A British lesbian will not be granted a spousal visa to allow her to live with her wife, after a court rejected her challenge.
The woman, who is known only as QT for legal reasons, is married under UK law to SS, with whom she first got a civil partnership in 2011.
The pair found themselves facing discrimination when SS relocated tong for work – which would usually allow SS to bring a husband on a spousal visa.
But as they are a same-sex couple and their marriage is not recognised under Hong Kong law, immigration authorities in the former British colony repeatedly rejected QT’s spousal visa application.
Without the correct visa to reside in the country, QT could only travel there on a tourist visa, which does not permit her to work.
QT took her battle to the country’s High Court, and a number of major businesses backed the couple in their case.
However, Mr Justice Thomas Au Hing-cheung ruled that the concept of “spouse” in other countries is not necessarily valid in Hong Kong, where it is defined as between a man and woman.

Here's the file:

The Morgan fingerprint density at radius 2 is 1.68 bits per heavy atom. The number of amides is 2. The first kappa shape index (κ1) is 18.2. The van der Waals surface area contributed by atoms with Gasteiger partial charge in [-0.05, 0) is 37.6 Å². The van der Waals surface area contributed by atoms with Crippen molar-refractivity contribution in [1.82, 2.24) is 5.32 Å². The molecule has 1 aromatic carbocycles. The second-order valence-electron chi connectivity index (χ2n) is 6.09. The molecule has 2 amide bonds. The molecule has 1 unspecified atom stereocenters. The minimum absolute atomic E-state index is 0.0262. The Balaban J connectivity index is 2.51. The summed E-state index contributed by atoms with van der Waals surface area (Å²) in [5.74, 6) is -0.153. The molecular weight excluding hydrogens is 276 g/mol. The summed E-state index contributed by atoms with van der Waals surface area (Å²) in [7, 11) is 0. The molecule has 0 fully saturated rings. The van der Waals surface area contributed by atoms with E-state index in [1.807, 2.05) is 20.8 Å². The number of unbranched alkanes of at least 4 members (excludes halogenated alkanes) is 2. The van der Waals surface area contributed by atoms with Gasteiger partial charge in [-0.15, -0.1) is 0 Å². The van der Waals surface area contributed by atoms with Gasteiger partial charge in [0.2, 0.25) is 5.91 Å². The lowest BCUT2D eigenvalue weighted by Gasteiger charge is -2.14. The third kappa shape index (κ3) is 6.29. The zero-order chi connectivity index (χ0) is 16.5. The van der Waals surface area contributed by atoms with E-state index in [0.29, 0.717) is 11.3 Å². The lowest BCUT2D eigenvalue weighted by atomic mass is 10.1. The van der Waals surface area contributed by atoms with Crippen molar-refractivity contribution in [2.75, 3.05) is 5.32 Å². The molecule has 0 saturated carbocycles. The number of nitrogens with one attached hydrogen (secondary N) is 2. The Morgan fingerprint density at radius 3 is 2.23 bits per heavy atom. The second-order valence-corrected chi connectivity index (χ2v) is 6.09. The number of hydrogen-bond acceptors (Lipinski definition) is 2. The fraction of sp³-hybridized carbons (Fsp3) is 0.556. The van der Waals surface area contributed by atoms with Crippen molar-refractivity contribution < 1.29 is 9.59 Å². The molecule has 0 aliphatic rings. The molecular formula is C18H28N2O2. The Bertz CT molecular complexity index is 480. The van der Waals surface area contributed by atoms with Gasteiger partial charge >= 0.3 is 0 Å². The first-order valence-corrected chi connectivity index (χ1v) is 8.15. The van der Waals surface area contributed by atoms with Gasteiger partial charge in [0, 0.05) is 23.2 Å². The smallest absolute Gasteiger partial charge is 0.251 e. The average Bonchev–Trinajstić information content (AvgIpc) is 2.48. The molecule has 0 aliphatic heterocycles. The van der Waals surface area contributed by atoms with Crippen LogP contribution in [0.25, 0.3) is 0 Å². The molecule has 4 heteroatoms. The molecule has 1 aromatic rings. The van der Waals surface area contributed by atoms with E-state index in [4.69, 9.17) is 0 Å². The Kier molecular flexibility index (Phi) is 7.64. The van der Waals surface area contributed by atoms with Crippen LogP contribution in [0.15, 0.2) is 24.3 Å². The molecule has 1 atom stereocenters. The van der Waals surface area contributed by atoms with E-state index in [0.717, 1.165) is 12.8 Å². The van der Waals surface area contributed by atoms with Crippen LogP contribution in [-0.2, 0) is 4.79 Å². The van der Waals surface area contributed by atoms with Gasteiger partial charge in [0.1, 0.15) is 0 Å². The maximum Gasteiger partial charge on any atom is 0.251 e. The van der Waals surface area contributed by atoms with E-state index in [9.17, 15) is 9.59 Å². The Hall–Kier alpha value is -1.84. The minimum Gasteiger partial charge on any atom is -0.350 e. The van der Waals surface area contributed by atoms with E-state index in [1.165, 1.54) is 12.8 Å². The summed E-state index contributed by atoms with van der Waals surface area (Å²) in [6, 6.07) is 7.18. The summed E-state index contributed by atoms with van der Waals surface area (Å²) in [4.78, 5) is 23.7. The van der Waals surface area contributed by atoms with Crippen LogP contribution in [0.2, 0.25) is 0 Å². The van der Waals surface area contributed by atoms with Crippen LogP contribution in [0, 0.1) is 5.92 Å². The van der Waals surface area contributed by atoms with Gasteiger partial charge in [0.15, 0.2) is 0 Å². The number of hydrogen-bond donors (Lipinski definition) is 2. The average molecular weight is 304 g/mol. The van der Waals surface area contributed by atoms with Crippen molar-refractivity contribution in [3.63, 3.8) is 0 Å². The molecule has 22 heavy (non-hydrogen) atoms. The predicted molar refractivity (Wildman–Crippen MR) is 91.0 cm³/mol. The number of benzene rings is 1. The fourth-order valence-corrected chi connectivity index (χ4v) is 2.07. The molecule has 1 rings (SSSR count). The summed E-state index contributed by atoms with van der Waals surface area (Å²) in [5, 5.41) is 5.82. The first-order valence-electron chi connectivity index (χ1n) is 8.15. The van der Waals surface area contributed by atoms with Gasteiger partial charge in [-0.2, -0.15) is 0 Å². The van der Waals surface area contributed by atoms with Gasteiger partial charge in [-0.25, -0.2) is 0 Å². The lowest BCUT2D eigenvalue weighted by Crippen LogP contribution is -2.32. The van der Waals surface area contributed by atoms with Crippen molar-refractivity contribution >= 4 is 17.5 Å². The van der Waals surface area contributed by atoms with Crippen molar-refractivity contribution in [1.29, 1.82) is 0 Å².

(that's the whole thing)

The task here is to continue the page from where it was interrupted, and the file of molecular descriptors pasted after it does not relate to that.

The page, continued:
Vidler & Co. Solicitors, which represented the couple in the case, explained in a statement: “After a long nine month wait, the High Court has today handed down a judgment against QT’s judicial review of the Immigration Department’s policy refusing to recognise foreign registered same sex marriages.
“This decision, whilst disappointing, is not altogether unexpected.
“Experience has shown us with previous LGBTI cases (the W case being the most recent) that we often have to turn to the Court of Appeal or even the Court of Final Appeal for a correct judgment.”
“QT is a strong young woman who is determined to continue the fight to ensure that all people who have shown their love for one another by registering a civil partnership or marriage, are treated equally by the HK government, irrespective of their sexual orientation.
“She intends to appeal.”